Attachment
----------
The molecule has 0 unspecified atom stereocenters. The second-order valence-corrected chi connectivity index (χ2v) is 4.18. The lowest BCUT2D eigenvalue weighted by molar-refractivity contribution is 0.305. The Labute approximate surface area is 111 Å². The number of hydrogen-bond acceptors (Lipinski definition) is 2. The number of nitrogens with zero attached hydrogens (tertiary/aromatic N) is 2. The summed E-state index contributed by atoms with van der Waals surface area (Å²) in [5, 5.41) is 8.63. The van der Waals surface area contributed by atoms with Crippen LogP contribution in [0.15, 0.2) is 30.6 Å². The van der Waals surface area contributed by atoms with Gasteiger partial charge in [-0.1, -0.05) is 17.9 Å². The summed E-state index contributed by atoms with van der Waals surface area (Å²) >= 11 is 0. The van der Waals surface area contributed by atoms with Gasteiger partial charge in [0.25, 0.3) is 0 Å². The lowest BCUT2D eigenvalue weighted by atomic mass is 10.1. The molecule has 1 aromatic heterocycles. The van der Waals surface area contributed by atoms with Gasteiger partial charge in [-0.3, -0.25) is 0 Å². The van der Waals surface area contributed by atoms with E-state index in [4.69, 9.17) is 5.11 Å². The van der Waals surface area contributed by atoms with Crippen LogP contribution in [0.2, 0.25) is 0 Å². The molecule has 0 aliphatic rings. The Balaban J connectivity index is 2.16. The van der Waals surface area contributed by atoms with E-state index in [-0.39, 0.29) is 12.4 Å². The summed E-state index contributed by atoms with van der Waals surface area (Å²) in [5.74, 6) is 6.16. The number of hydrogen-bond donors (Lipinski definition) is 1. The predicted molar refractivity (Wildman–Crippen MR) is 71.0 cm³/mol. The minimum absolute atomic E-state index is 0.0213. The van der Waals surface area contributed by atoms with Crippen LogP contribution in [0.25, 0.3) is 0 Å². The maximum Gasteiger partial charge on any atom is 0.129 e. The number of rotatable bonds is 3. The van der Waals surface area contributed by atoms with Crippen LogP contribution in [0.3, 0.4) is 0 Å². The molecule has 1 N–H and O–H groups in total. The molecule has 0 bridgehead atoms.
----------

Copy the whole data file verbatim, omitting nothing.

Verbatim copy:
The molecule has 0 unspecified atom stereocenters. The second-order valence-corrected chi connectivity index (χ2v) is 4.18. The lowest BCUT2D eigenvalue weighted by molar-refractivity contribution is 0.305. The Labute approximate surface area is 111 Å². The number of hydrogen-bond acceptors (Lipinski definition) is 2. The number of nitrogens with zero attached hydrogens (tertiary/aromatic N) is 2. The summed E-state index contributed by atoms with van der Waals surface area (Å²) in [5, 5.41) is 8.63. The van der Waals surface area contributed by atoms with Crippen LogP contribution in [0.15, 0.2) is 30.6 Å². The van der Waals surface area contributed by atoms with Gasteiger partial charge in [-0.1, -0.05) is 17.9 Å². The summed E-state index contributed by atoms with van der Waals surface area (Å²) >= 11 is 0. The van der Waals surface area contributed by atoms with Gasteiger partial charge in [0.25, 0.3) is 0 Å². The lowest BCUT2D eigenvalue weighted by atomic mass is 10.1. The molecule has 1 aromatic heterocycles. The van der Waals surface area contributed by atoms with Gasteiger partial charge in [-0.3, -0.25) is 0 Å². The van der Waals surface area contributed by atoms with E-state index in [4.69, 9.17) is 5.11 Å². The van der Waals surface area contributed by atoms with Crippen LogP contribution in [0.2, 0.25) is 0 Å². The molecule has 0 aliphatic rings. The Balaban J connectivity index is 2.16. The van der Waals surface area contributed by atoms with E-state index in [-0.39, 0.29) is 12.4 Å². The summed E-state index contributed by atoms with van der Waals surface area (Å²) in [5.74, 6) is 6.16. The number of hydrogen-bond donors (Lipinski definition) is 1. The predicted molar refractivity (Wildman–Crippen MR) is 71.0 cm³/mol. The minimum absolute atomic E-state index is 0.0213. The van der Waals surface area contributed by atoms with Crippen LogP contribution in [0.25, 0.3) is 0 Å². The maximum Gasteiger partial charge on any atom is 0.129 e. The number of rotatable bonds is 3. The van der Waals surface area contributed by atoms with Crippen LogP contribution in [0.3, 0.4) is 0 Å². The molecule has 1 N–H and O–H groups in total. The molecule has 0 bridgehead atoms.